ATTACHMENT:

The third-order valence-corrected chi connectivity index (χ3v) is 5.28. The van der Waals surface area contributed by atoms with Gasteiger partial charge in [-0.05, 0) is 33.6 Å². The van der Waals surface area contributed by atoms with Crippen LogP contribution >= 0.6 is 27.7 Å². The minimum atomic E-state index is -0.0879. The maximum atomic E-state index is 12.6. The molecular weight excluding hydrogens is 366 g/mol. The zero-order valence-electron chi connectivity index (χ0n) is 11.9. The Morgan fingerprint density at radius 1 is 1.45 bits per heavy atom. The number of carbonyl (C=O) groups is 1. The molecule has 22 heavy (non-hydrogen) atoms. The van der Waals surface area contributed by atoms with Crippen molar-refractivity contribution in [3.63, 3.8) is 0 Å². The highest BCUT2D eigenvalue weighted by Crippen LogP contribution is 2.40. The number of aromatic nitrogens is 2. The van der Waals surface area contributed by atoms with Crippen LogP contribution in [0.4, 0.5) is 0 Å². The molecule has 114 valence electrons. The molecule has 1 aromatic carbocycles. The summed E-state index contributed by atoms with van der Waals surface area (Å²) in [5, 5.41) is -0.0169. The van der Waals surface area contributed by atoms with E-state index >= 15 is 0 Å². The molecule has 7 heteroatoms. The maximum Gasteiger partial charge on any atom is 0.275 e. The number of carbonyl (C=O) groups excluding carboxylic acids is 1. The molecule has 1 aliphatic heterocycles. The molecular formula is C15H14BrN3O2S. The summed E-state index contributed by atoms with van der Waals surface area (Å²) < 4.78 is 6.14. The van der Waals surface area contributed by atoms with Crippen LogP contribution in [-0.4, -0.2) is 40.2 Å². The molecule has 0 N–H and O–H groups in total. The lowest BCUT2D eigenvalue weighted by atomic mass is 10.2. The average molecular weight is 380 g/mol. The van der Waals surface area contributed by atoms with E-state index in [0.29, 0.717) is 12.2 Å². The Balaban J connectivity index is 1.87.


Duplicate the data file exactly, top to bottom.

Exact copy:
The third-order valence-corrected chi connectivity index (χ3v) is 5.28. The van der Waals surface area contributed by atoms with Gasteiger partial charge in [-0.05, 0) is 33.6 Å². The van der Waals surface area contributed by atoms with Crippen LogP contribution >= 0.6 is 27.7 Å². The minimum atomic E-state index is -0.0879. The maximum atomic E-state index is 12.6. The molecular weight excluding hydrogens is 366 g/mol. The zero-order valence-electron chi connectivity index (χ0n) is 11.9. The Morgan fingerprint density at radius 1 is 1.45 bits per heavy atom. The number of carbonyl (C=O) groups is 1. The molecule has 22 heavy (non-hydrogen) atoms. The van der Waals surface area contributed by atoms with Crippen molar-refractivity contribution in [3.63, 3.8) is 0 Å². The highest BCUT2D eigenvalue weighted by Crippen LogP contribution is 2.40. The number of aromatic nitrogens is 2. The van der Waals surface area contributed by atoms with Crippen LogP contribution in [0.4, 0.5) is 0 Å². The molecule has 114 valence electrons. The molecule has 1 aromatic carbocycles. The summed E-state index contributed by atoms with van der Waals surface area (Å²) in [5, 5.41) is -0.0169. The van der Waals surface area contributed by atoms with E-state index >= 15 is 0 Å². The molecule has 7 heteroatoms. The maximum Gasteiger partial charge on any atom is 0.275 e. The number of carbonyl (C=O) groups excluding carboxylic acids is 1. The molecule has 1 aliphatic heterocycles. The molecular formula is C15H14BrN3O2S. The summed E-state index contributed by atoms with van der Waals surface area (Å²) < 4.78 is 6.14. The van der Waals surface area contributed by atoms with Crippen LogP contribution in [-0.4, -0.2) is 40.2 Å². The molecule has 0 N–H and O–H groups in total. The lowest BCUT2D eigenvalue weighted by atomic mass is 10.2. The average molecular weight is 380 g/mol. The van der Waals surface area contributed by atoms with E-state index in [0.29, 0.717) is 12.2 Å². The Balaban J connectivity index is 1.87.